Athens Farmers Market Celebrates Longevity, Popularity< < Back to
If you're looking for fresh fruits and vegetables, baked goods or specialty foods, many people will tell you the Athens Farmers Market is the place to go.
Kip Parker, site manager for the market, is one of the reasons the Athens Farmers Market is thriving. He helps keep the place running.
"I grew up on a farm and the first 18 years of my life, worked on a farm. As I've gotten older, I've missed that, and I wanted to get back to my roots. This way, I'm involved in it, but I don't have to work nearly as hard as most of these
people do," said Parker.
The Farmers Market, located on East State Street, will soon mark its 40th anniversary.
On that first day in 1972, just three vendors turned out.
Now, more than a 100 are on the list.
"We're looking at about 100 now, but we're looking at about 105 this year. We're limited, partly, by the parking here in the mall. The store owners don't like it if there's not parking up next to the mall. We try to keep it at a number that will take them into consideration," said Parker.
One of the newest vendors is Jim Crane of Albany.
He owns a kettle corn stand and he just opened for business on the day I visited.
"This is our first opportunity to come to the Athens [farmer's market]. We got on the waiting list last year and it opened up this year. We decided to take advantage of it and I think it's going to work out pretty well," said Crane. "five years ago, I visited Athens and I came to the farmer's market and realized there was no kettle corn here. Where I came from, every farmer's market had kettle corn. I thought what a perfect opportunity to bring kettle corn to Athens. So I came here four years ago, and things didn't quite work out, and here I am now."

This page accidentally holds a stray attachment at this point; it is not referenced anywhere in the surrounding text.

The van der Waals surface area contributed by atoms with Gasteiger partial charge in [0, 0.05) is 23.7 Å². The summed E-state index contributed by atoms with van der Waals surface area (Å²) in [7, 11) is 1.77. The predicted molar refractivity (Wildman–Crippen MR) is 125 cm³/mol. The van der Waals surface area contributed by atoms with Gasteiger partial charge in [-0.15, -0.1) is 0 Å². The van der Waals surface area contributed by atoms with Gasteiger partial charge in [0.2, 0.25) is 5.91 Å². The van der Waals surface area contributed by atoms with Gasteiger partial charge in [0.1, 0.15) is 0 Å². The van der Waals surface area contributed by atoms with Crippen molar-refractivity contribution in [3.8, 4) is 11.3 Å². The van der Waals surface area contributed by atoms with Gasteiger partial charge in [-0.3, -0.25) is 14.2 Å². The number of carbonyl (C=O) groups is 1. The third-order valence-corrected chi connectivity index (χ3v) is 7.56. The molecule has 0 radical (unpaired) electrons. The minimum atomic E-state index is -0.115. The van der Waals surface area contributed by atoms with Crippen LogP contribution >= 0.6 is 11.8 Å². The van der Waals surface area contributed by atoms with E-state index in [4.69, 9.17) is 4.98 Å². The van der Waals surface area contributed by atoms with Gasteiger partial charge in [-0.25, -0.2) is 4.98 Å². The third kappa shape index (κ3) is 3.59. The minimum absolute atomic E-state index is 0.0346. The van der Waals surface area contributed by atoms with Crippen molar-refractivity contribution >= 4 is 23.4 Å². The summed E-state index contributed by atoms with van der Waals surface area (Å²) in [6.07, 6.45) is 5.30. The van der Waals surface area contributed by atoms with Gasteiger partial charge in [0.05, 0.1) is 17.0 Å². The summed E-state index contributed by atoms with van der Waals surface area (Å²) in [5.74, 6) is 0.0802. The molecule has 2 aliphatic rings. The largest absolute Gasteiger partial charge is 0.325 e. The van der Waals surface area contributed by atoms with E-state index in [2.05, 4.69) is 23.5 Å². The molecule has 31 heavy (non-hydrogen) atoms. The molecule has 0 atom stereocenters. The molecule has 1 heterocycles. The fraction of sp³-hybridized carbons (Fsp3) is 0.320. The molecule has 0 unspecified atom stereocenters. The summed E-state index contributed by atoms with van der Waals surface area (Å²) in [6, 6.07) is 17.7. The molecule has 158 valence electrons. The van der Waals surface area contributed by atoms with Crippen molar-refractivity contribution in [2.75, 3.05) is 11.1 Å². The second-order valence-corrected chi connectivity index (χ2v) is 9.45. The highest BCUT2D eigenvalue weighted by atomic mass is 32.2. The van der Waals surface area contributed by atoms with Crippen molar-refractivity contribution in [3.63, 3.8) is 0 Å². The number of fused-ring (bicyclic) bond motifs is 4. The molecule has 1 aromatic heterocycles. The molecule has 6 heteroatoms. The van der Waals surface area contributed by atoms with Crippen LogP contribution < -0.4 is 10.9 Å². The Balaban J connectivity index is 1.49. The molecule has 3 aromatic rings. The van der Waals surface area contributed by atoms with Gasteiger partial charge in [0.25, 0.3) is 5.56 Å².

Parker says most other markets are always needing vendors, but Athens is in a unique position: they have a waiting list. The longevity of the market plays a role in the desire for a spot.
"If your market is five years old, you know, you're just starting to get a customer base going. With venders, it's one of those chicken and egg things. If you don't have enough vendors, customers won't come and if you don't have enough customers, vendors won't come," said Parker.
He says the greatest challenge for a new market is getting enough vendors.
Parker estimates 55 vendors are selling on the day I visit: a Saturday in April.
That number will be much higher in July and August when sweet corn is being picked, and the customer count will go up, too.
"ACENET [Appalachian Center for Economic Networks], several years ago, did some counts and on the busy July, August, September Saturdays, it averaged between 3,000 and 5,000 a week on a Saturday. July, August, September, that's when you've got the most tomatoes and the most corn, the things that people like," said Parker.
The Athens Farmers Market has blossomed into a community event, a place to meet and greet as well as shop, also a place to stop and listen.
Musicians often play here, hoping customers will drop some money into their collection box.
Parker says an anniversary celebration is planned for June. There will be displays of customer appreciation with discounts and giveaways and Parker says special recognition is planned for the one vendor who has held a spot at the Athens Farmer's Market for the entire 40 years: Wagner's Fruit Farm.